May 18th 2012 (F1plus / Chris Cameron-Dow).- Michael Schumacher crashed into the back of Bruno Senna during the Spanish Grand Prix. It was clearly Schumacher’s fault, and he has been handed a grid penalty for the next race as a result. But while it’s easy to blame Schumacher based on television footage, it’s not so simple to imagine what’s going on in the car.
Consider what Schumacher was doing at the time of the accident. The crash happened under braking for turn one, at the end of the longest straight on the circuit, while in the slipstream of Senna’s Williams, just after the DRS on the Mercedes had closed.
Let’s break that down a little bit, to illustrate just how much Schumacher had to deal with in the few moments between hitting the brakes and hitting the Williams.
Before braking, the Mercedes would have been traveling at around 310 km/h. That’s approximately 86 metres per second. Missing the ideal braking point by just a tenth of a second would have put Schumacher off the track, even if Senna were not in the way.
The slipstream, as any racing driver knows, is useful. The car in front effectively punches a hole in the air, which means there’s less air to create drag for the car behind. As a result, the following car has greater acceleration, which assists with catching the car in front.
But there’s a downside to the slipstream. A Formula One car has very carefully designed bodywork that uses airflow to create downforce that pushes the car into the ground to generate more grip. More grip means the car can turn, accelerate and brake more effectively. Running in the slipstream of another car dramatically interrupts the airflow that is required to produce downforce. The result is less grip, and therefore, in Schumacher’s case, less effective braking.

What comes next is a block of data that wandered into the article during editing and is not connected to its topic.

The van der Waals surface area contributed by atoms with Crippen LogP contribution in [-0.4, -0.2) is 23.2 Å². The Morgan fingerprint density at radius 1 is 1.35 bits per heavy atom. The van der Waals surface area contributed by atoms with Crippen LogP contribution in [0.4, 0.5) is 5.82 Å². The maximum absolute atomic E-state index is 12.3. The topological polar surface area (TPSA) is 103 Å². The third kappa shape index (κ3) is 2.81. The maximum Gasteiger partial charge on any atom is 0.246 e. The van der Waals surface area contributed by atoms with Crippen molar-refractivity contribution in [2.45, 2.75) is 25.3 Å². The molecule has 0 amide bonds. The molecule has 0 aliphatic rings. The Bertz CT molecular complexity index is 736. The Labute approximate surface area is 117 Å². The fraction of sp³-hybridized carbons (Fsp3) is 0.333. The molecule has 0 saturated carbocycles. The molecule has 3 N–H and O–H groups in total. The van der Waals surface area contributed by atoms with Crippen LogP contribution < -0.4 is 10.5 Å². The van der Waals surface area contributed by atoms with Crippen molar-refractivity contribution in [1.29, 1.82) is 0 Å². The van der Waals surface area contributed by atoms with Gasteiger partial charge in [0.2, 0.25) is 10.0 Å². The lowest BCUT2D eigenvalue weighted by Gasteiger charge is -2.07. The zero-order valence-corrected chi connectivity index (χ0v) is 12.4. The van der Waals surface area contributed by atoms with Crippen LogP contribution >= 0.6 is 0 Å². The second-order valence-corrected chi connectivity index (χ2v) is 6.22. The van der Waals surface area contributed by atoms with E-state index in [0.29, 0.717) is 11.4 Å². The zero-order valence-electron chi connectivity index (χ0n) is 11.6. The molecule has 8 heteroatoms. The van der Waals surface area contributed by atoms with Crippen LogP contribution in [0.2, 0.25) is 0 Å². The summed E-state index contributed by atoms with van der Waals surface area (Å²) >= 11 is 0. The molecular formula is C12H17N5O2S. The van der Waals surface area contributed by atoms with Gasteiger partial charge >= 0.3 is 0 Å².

Since 2011, Formula One cars have been fitted with a Drag Reduction System (DRS) that reduces drag to boost acceleration and therefore assist overtaking. The system works by reducing the angle of the rear wing, which reduces rear drag and downforce. In the 2012 Mercedes, the system also stalls the front wing, which reduces front downforce to balance out the effect on the rear of the car.
The DRS is designed to de-activate when the driver brakes. So when Schumacher hit the brakes, the car would suddenly have had a massive amount of downforce. More grip is certainly preferable, so let's not suggest that Schumacher was at a disadvantage because his DRS closed. The opposite is true. But it's still one more thing to deal with at 310 km/h.
Braking in a racing car is not like braking in a road car. In a road car, braking hard results in the driver leaning forward against the seatbelt a bit. In a Formula One car, braking hard is about the most violent experience a human being can have. Forces sometimes in excess of 5G push the driver's lungs up against his ribs, making breathing difficult, and will blur his vision. To put it in everyday terms, braking in an F1 car is like being hit in the stomach with a baseball bat. Or running into a wall.
To top it all off, the car is in seventh gear at the end of the straight, but turn one in Barcelona is a third gear corner. So there are four down-shifts required during the braking phase.
With all that going on – picking a braking point at 310 km/h while running in compromised airflow behind another car,, braking at 5G, DRS closing, down-shifting four times – Formula One drivers are expected to overtake each other. From the outside it looks so simple. From inside the cockpit, it must be terrifyingly complex. That's not to suggest that Schumacher is not at fault for Sunday's accident. He is. But it provides some insight into just how easily it can all go wrong, and just how good these guys are at what they do.